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Scavenging Book Stores and Libraries

Currently I'm a librarian and before that I was an archaeologist, a journalist, and definitely a bit of a world traveler.  I tend to mostly read science fiction and fantasy, though I do love a good mystery and I'm a bit of a book dabbler overall. I've been doing Goodreads for awhile, but a friend thought I might enjoy this as well. Let's see, yeah?

Lola and the Sequoyah Book List

Lola and the Boy Next Door - Stephanie Perkins

It was very hard for me to rate this book because I wanted to be fair.  See, this isn't the sort of book I usually read and while I spent much of the book wishing a murder would occur or an alien invasion would land or something...  Well, it wouldn't be fair to judge a teen romantic comedy for not being a mystery or a sci-fi novel, right?  So I decided on four stars.  It was well written and had a great character arc (and cast of characters), but personally it was more a three on my enjoyment scale.


Okay, so why did I read something that I was pretty sure wouldn't be my cup of tea?  In Oklahoma we have something called the Sequoyah Book Award.  A committee creates three lists of books -- each for a different age group -- and the folks in those age groups who've read at least three of the books can vote for their favorite.  The committee will bring the suthors of the winners to Oklahoma to speak to the students and all in all it encourages reading.  I've decided to read the Sequoyah High School list this year -- mostly just for fun, but also because I hang out with the Teen Services Librarian at one of our branches.  It's a bit of contest.


There are fifteen books on the list and Lola is the ninth I've read.  The others I've read are:


Across the Universe by Beth Revis (good... but with terrible science and last book)

Anna Dressed in Blood by Kendare Blake (excellent)

Ashes by Ilsa Bick (excellent)

Ashfall by Mike Mullin (excellent)

Au Revoir, Crazy European Chick by Joe Schreiber (pretty good)

The Girl of Fire and Thorns by Rae Carson (really good)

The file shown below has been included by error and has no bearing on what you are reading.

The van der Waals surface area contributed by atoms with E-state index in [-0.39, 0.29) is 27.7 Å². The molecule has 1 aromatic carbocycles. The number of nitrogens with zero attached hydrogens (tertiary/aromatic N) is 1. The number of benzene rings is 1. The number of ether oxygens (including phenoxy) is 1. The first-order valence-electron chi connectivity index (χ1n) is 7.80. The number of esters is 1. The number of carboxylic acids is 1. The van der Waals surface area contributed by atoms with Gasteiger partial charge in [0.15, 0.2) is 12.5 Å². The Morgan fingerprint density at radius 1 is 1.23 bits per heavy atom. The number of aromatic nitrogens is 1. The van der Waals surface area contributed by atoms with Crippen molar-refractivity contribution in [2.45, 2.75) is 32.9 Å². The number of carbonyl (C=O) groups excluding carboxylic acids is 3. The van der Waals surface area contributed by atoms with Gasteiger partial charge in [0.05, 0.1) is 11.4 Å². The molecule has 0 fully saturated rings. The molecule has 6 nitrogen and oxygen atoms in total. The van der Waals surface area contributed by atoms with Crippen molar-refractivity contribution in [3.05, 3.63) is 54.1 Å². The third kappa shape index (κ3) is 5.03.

The Girl is Murder by Kathryn Miller Haines (good)

The Name of the Star by Maureen Johnson (good)


and the ones I still need to get to (and have various levels of excitement about... let's just say the sports one was further down on my list than the romantic comedy, but I love a good dystopia):


Between Shades of Gray by Ruta Sepetys

Divergent by Veronica Roth

Leverage by Joshua Cohen

Miss Peregrine's Home for Peculiar Children by Ransom Riggs

Shine by Lauren Myracle

Stick by Andrew Smith


Anyway, so now that you have some background (and I've promoted a local reading list), what did I like about Lola?  Well, like I said, I thought the cast of characters was a lot of fun.  There were some really interesting personalities and I like how even the people you probably don't like actually have depth to them.  They've got good sides and reasoning and sometimes a small wish to be better.  I think Lola's relationships with her family and friends are wonderful -- be warned, if you're the type who has issues with things, Lola has two fathers and lives in the Castro district (but if you have issues with that, I hope you read it anyway because it's sweet and it'd give you a nice glimpse into regular life).  Now, her Nancy Drew and Veronica Mars loving friend kept my hopes up too high for some sort of detective/mystery subplot, but I guess I can't hold that against her...  Many of the characters are people you'd like to know in real life and, despite my lack of interest in the genre, finding out that some of the side characters are in other books (apparently this is the middle of the series) actually makes me want to read their novels (there will probably still be a sad lack of dragons or apocalypse, though).


Lola's story arc and character growth are great.  She maybe looks a bit shabby when stood next to her way too perfect geeky neighbor, but remember, we're seeing everything through her eyes and she idolizes him and doesn't get to see his internal struggles.  It's not that Lola is a bad person at all, but rather that we get to see so many of her struggles -- which are on par with the things that all of us struggle with on our best days, I think.  Still, there's room for growth and she starts taking that path eventually.


It's wonderful what the story says about being yourself and about surrounding yourself with people who reinforce you and your confidence rather than those that cloud you with doubt. 


What else?  There is plenty of gentle humor.  The last chapters are gripping (I got caught up enough in the last quarter to stay up much later than I should).